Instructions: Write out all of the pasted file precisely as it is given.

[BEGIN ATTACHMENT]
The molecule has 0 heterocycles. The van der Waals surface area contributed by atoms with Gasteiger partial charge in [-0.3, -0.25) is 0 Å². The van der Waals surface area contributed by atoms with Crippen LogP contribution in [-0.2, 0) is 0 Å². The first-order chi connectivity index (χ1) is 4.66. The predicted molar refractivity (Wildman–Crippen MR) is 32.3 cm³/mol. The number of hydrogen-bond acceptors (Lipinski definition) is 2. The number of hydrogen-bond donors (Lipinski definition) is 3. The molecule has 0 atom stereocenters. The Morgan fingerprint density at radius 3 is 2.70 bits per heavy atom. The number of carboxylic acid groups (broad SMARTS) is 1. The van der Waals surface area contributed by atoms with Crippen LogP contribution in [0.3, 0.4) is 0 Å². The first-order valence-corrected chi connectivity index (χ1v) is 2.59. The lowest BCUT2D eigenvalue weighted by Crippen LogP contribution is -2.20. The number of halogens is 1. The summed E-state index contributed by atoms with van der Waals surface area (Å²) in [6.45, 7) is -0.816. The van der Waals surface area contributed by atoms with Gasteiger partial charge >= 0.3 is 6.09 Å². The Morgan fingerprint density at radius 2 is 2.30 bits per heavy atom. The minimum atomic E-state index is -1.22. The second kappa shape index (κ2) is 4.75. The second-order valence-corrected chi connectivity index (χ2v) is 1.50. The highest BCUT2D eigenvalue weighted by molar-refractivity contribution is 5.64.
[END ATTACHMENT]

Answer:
The molecule has 0 heterocycles. The van der Waals surface area contributed by atoms with Gasteiger partial charge in [-0.3, -0.25) is 0 Å². The van der Waals surface area contributed by atoms with Crippen LogP contribution in [-0.2, 0) is 0 Å². The first-order chi connectivity index (χ1) is 4.66. The predicted molar refractivity (Wildman–Crippen MR) is 32.3 cm³/mol. The number of hydrogen-bond acceptors (Lipinski definition) is 2. The number of hydrogen-bond donors (Lipinski definition) is 3. The molecule has 0 atom stereocenters. The Morgan fingerprint density at radius 3 is 2.70 bits per heavy atom. The number of carboxylic acid groups (broad SMARTS) is 1. The van der Waals surface area contributed by atoms with Crippen LogP contribution in [0.3, 0.4) is 0 Å². The first-order valence-corrected chi connectivity index (χ1v) is 2.59. The lowest BCUT2D eigenvalue weighted by Crippen LogP contribution is -2.20. The number of halogens is 1. The summed E-state index contributed by atoms with van der Waals surface area (Å²) in [6.45, 7) is -0.816. The van der Waals surface area contributed by atoms with Gasteiger partial charge >= 0.3 is 6.09 Å². The Morgan fingerprint density at radius 2 is 2.30 bits per heavy atom. The minimum atomic E-state index is -1.22. The second kappa shape index (κ2) is 4.75. The second-order valence-corrected chi connectivity index (χ2v) is 1.50. The highest BCUT2D eigenvalue weighted by molar-refractivity contribution is 5.64.